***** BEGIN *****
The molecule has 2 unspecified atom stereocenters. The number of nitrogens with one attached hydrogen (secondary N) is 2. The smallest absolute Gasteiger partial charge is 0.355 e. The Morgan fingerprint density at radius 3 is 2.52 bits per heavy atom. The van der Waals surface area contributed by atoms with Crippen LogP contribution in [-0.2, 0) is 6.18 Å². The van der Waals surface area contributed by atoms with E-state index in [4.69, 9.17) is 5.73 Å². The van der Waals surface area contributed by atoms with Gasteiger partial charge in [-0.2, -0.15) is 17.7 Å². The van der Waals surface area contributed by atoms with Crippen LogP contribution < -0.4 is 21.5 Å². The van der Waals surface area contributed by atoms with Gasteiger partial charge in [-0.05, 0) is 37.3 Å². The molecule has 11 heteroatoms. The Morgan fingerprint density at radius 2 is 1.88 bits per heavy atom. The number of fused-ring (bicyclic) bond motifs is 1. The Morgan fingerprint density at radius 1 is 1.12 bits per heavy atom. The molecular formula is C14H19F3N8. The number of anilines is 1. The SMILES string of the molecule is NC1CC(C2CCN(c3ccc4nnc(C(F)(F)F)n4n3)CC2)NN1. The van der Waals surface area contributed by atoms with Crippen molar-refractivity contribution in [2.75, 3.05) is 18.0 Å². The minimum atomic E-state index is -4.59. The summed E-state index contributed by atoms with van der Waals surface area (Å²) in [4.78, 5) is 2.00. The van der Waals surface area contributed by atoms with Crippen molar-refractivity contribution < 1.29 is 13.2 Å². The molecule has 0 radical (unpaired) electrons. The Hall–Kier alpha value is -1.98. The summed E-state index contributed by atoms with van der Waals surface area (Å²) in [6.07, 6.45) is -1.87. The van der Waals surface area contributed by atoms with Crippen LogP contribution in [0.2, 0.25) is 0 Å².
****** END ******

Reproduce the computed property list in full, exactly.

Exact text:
The molecule has 2 unspecified atom stereocenters. The number of nitrogens with one attached hydrogen (secondary N) is 2. The smallest absolute Gasteiger partial charge is 0.355 e. The Morgan fingerprint density at radius 3 is 2.52 bits per heavy atom. The van der Waals surface area contributed by atoms with Crippen LogP contribution in [-0.2, 0) is 6.18 Å². The van der Waals surface area contributed by atoms with E-state index in [4.69, 9.17) is 5.73 Å². The van der Waals surface area contributed by atoms with Gasteiger partial charge in [-0.2, -0.15) is 17.7 Å². The van der Waals surface area contributed by atoms with Crippen LogP contribution < -0.4 is 21.5 Å². The van der Waals surface area contributed by atoms with Gasteiger partial charge in [-0.05, 0) is 37.3 Å². The molecule has 11 heteroatoms. The Morgan fingerprint density at radius 2 is 1.88 bits per heavy atom. The number of fused-ring (bicyclic) bond motifs is 1. The Morgan fingerprint density at radius 1 is 1.12 bits per heavy atom. The molecular formula is C14H19F3N8. The number of anilines is 1. The SMILES string of the molecule is NC1CC(C2CCN(c3ccc4nnc(C(F)(F)F)n4n3)CC2)NN1. The van der Waals surface area contributed by atoms with Crippen molar-refractivity contribution in [2.75, 3.05) is 18.0 Å². The minimum atomic E-state index is -4.59. The summed E-state index contributed by atoms with van der Waals surface area (Å²) in [4.78, 5) is 2.00. The van der Waals surface area contributed by atoms with Crippen molar-refractivity contribution < 1.29 is 13.2 Å². The molecule has 0 radical (unpaired) electrons. The Hall–Kier alpha value is -1.98. The summed E-state index contributed by atoms with van der Waals surface area (Å²) in [6.07, 6.45) is -1.87. The van der Waals surface area contributed by atoms with Crippen LogP contribution in [0.2, 0.25) is 0 Å².